NATO leaders have rallied behind Ukraine, assuring it eventual NATO membership. But the question of when Ukraine can join still remains unanswered, to Ukrainian President Volodymyr Zelensky's frustration.
Still, assurances made at the NATO summit in Vilnius, Lithuania show a path forward for Ukraine's defense. Alongside fellow members of the G7 alliance, U.S. President Joe Biden unveiled a declaration that promises military support to Ukraine.
"We’re going to help Ukraine build a strong defense across land, air, and sea," Biden said, adding that the declaration initiates a process in which G7 members and other willing nations can "negotiate long term bilateral security commitments with and to Ukraine."
This promise, however, was delivered without an invitation for Ukraine to join NATO, as leaders remain divided on whether to extend the offer any time soon. Germany and the U.S. are particularly concerned that the move would invite further conflict for the alliance.
"It’s a commitment that we’ve all made no matter what. If the war is going on, then we’re all in war," President Biden told CNN. "We’re at war with Russia, if that were the case."
At the summit, activist Daria Kaleniuk contested NATO's hesitance. "What should I tell my son? That President Biden and NATO didn’t invite Ukraine to NATO because he’s afraid of Russia?" she asked U.S. national security adviser Jake Sullivan.
NATO also agreed to waive the Membership Action Plan, a series of requirements for prospective members, in order for Ukraine to eventually join. Some members, including Britain, the Baltic states, and Poland, expressed support for Ukraine's demands.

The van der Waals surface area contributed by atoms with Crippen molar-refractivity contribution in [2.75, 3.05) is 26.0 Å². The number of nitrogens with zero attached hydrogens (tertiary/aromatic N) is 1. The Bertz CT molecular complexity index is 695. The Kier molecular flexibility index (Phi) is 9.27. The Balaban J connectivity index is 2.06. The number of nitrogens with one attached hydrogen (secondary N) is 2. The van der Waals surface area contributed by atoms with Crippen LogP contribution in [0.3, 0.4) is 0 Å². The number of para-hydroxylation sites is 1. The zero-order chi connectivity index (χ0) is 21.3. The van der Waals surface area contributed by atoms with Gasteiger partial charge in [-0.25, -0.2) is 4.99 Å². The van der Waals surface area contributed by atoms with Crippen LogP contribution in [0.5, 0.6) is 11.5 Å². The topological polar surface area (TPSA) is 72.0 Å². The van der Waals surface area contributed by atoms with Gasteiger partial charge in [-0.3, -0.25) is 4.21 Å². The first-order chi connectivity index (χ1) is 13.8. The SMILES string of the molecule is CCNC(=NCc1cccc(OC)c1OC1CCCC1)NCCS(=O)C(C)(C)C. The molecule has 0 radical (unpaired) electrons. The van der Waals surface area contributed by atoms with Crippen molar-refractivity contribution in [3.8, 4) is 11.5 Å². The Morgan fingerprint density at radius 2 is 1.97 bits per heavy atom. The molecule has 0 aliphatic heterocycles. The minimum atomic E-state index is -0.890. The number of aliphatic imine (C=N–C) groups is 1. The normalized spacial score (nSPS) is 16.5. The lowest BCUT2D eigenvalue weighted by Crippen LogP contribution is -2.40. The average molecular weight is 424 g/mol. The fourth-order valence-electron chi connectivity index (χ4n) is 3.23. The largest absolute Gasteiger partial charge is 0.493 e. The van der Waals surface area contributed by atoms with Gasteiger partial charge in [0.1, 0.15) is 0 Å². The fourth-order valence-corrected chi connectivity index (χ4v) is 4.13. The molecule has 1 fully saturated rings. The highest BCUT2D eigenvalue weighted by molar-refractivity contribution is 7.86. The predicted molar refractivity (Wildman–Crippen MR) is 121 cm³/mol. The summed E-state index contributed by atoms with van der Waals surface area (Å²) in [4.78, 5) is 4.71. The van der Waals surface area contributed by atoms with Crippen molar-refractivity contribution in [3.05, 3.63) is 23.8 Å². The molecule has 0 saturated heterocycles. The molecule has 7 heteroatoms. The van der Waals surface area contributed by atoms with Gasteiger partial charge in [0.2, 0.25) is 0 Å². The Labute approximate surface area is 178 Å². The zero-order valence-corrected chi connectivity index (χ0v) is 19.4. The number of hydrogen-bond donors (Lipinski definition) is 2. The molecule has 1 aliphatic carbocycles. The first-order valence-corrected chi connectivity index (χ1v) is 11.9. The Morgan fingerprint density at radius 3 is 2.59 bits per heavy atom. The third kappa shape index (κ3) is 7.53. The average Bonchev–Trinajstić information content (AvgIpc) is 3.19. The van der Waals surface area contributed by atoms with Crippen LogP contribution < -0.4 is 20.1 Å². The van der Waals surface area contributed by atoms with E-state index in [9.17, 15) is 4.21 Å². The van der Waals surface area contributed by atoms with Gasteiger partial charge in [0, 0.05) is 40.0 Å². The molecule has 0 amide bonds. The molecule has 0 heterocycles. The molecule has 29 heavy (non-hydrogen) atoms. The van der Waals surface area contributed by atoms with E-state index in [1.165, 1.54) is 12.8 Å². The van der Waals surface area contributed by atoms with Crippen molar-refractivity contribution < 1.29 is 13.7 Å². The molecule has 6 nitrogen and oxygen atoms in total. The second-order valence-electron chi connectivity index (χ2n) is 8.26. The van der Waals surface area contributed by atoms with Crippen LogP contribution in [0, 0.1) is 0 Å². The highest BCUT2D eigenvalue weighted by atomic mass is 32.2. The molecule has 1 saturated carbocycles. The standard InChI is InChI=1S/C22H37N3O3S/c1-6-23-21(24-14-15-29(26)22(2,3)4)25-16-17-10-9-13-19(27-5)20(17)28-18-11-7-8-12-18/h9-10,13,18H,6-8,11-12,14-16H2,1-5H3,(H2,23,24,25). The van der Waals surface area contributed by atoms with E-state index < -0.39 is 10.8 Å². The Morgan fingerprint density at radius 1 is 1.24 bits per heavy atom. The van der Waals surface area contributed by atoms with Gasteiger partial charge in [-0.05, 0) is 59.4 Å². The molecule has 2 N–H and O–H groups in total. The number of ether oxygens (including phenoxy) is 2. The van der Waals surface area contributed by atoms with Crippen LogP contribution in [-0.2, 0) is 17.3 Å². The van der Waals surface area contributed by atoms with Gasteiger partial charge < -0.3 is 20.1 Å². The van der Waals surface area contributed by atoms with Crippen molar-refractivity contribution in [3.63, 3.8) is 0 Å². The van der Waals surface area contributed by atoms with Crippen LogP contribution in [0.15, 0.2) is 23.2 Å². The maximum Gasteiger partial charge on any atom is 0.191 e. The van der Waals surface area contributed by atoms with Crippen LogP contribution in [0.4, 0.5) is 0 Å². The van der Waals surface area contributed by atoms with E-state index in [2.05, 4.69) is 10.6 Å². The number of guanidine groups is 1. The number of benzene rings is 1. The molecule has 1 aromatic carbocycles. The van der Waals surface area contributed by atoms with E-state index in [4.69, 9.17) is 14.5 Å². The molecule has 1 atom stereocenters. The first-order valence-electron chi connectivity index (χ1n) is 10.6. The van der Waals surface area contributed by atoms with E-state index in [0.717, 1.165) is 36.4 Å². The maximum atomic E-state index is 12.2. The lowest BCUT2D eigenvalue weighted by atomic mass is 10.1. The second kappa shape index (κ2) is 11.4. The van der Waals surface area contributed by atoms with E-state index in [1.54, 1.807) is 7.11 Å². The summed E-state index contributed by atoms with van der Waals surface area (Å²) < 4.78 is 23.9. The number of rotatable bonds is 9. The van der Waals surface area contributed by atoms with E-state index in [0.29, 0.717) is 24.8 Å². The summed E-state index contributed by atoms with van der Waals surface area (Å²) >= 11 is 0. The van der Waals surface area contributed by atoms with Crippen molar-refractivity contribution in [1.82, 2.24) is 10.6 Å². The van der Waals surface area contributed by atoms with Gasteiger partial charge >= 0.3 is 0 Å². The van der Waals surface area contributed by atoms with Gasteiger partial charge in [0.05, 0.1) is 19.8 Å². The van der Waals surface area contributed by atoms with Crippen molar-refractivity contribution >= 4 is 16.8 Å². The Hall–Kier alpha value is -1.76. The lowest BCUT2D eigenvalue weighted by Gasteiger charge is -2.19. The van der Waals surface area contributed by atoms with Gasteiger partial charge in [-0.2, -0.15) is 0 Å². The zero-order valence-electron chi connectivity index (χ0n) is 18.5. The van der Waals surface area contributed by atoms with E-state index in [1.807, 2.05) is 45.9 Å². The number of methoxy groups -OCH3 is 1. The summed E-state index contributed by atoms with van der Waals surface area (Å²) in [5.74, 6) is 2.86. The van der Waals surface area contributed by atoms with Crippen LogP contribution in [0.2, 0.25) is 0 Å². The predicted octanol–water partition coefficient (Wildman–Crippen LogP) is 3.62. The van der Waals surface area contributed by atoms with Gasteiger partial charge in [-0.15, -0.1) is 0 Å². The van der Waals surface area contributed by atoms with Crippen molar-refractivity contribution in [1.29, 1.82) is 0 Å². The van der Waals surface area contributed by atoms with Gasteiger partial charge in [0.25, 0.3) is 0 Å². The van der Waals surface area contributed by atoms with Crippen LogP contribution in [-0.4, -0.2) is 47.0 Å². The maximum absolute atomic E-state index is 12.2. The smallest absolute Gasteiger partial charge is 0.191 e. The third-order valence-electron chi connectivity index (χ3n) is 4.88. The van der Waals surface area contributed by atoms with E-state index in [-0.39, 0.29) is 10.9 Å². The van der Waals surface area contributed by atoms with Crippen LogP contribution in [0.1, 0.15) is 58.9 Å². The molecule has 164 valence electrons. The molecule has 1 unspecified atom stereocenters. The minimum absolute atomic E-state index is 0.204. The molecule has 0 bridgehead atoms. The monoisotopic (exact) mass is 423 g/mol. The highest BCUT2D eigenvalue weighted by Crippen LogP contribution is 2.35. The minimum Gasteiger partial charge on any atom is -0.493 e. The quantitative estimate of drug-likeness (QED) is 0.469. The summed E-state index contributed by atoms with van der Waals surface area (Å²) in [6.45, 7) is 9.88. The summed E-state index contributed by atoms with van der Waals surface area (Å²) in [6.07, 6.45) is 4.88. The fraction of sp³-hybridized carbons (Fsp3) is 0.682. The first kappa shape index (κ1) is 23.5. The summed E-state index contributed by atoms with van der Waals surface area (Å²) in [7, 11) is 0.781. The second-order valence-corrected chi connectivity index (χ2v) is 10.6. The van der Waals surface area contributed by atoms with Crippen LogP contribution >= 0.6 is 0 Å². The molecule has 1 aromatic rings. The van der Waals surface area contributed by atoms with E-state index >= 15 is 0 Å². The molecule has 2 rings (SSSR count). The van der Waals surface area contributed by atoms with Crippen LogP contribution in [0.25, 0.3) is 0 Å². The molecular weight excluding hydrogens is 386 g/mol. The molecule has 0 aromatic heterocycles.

Though Zelensky left saying "the results of the summit are good," promises that were made at the summit fell short of expectations. For many Ukrainians, it gave “the feeling that we are alone, that we have to fight by ourselves," security analyst Taras Tarasiuk told NBC News.
"A window of opportunity is being left to bargain Ukraine's membership in Nato in negotiations with Russia. Uncertainty is weakness," Zelensky previously tweeted, worrying that Ukraine's status could be used against them.
Biden expressed sympathy for Ukraine's frustrations, promising that support would come to them well before they join the alliance.
"Mr. Zelensky and I talked about the kind of guarantees we could make in the meantime," Biden told CNN. "We’re going to provide security to Ukraine for its needs and against any aggression that may occur."
In a show of gratitude for NATO leaders, Zelensky expressed that the summit provided some solace.
"I think by the end of summit, we have great unity from our leaders and the security guarantees," Zelensky told POLITICO. "That is a success for this summit, I think so."